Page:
“Singapore also stands out as a good place to raise a family,” says the report. “Three quarters (75%) of expats rate the quality of education as better than in their home country.” And 84% say they feel safer in Singapore than they do back home.
The overall quality of life, 66% of the expats reckon, is better in Singapore than in their native land.
At US$170,000, the average annual gross personal income for expats in Hong Kong is higher than Singapore’s US$139,000 and much higher than the global average of US$97,000
What about Hong Kong?
While Hong Kong ranks only 13th overall, it is “a desirable place for expats seeking to earn more and save more than at home,” says HSBC.
According to the report, “the income levels reported by expats in the territory are higher than the global average, and expats are optimistic that working in Hong Kong will support their future career and earning prospects.”
At US$170,000, the average annual gross personal income for expats in Hong Kong is higher than Singapore’s US$139,000 and much higher than the global average of US$97,000.
However, 79% of expat parents in Hong Kong say education there is more expensive than in their home country, which suggests that the territory is perhaps more suitable for single expats and childless couples (or those whose children are already adults or in university back home).
Hong Kong is a city for entrepreneurs, suggest the expats living there. The majority, 53%, agree that it is a good place to start or grow a business, compared with 38% globally (58% of expats in Singapore say the same).
China, India and Japan
Asia’s three giant economies are regarded comparatively less positively compared with Hong Kong and Singapore by the expats living and working there, according to the survey findings.
Japan. Ranked 20th overall, Japan performs relatively poorly on earning prospects, with only 39% of expats living there rating the country highly on this measure (versus 63% in Hong Kong and 62% in Singapore).
The average yearly salary of expats in Japan across all industries is US$108,592, higher than the global average but lower than in Hong Kong and Singapore.
But Japan is ranked No. 1 for safety and No. 3 for culture. Public transport is fast, efficient and inexpensive, with the bullet trains (Shinkansen) for long-distance travel “legendary,” says HSBC. Hospitals are well-equipped and have high standards, but consulting with doctors can be challenging because of the language barrier.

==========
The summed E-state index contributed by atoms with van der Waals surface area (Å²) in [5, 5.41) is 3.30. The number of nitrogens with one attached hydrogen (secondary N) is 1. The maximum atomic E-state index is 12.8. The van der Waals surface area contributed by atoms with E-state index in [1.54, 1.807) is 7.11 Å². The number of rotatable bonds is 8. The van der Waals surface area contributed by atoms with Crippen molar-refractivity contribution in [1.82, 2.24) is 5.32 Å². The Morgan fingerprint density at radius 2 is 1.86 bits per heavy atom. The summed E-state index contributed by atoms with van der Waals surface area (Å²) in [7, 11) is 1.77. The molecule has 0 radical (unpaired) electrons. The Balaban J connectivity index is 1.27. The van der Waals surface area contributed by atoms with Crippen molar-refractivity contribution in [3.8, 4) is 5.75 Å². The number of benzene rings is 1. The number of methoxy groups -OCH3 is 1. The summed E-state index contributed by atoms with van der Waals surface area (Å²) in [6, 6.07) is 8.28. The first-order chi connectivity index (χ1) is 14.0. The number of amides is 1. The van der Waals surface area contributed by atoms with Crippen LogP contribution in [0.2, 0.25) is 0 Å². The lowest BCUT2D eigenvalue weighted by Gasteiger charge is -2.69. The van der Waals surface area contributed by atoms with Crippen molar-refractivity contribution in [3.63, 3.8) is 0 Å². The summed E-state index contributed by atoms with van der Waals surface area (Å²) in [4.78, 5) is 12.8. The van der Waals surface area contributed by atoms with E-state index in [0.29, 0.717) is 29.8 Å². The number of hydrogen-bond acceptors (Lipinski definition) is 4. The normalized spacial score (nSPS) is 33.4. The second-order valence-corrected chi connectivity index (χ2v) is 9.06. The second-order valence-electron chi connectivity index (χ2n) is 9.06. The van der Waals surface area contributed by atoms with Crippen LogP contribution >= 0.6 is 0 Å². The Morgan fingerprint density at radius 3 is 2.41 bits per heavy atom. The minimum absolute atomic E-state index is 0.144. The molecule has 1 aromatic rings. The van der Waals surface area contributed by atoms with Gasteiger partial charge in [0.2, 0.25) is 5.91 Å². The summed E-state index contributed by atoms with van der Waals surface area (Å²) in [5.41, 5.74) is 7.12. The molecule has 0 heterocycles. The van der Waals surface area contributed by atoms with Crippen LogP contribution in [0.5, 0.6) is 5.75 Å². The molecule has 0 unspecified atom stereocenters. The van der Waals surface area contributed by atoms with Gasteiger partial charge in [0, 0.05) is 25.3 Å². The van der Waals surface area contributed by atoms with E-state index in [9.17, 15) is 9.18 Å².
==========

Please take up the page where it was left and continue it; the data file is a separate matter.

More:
India. Ranked 26th overall, India has the highest proportion of expats on international secondment or assignment, with 33% of those surveyed saying they have been relocated there by their employer, compared with 26% in Hong Kong and 22% in Singapore.
A third of expats in India (33%) rate the country highly on earnings prospects, a lower proportion than in Hong Kong, Singapore and in Japan. The average yearly expat salary is US$131,707, higher than the global average and on par with Japan. But that is lower than in Hong Kong and Singapore.
“Three in five (60%) of expats believe their experience in India will improve their future job prospects, compared with 43% of expats across the region,” says the HSBC report. “More than half (51%) of expats in India believe the country is a good place for them to progress their career, compared with 42% across Asia-Pacific.”
China. The responses of expats in China resulted in an overall ranking of No. 34, in the third quartile of the 45 economies in the survey. The country is rated relatively highly on economics (ranked 21st – the average yearly expat salary is US$157,925, much higher than in Japan – but not as well in experience and family.
Like in India, the majority of expats in China say they receive accommodation allowance (61%), health and medical allowance (61%) and annual trip(s) home/airfare allowance (57%). Fewer expats receive accommodation allowance in Japan (38%), Hong Kong (37%) and Singapore (23%).
Surprisingly, expats in Vietnam rate this country more highly than do expats in Thailand and Malaysia (and even Japan, India and South Korea)
“Almost two thirds (66%) of expats in China say their disposable income has increased (compared with the global average of 56%) with the same proportion (66%) seeing an increase in the amount of money they can save (compared with the global average of 53%),” reports HSBC.
But China is ranked close to the bottom on experience (44th), such as expats’ physical health, ease of integrating with the local people, ease in organizing finances and ease in organizing healthcare.
It also ranks low on family (38th), on such factors as how welcoming the country is from a diversity point of view, quality of education, and expat children’s health and well-being – the pollution in Beijing and other cities is surely a factor.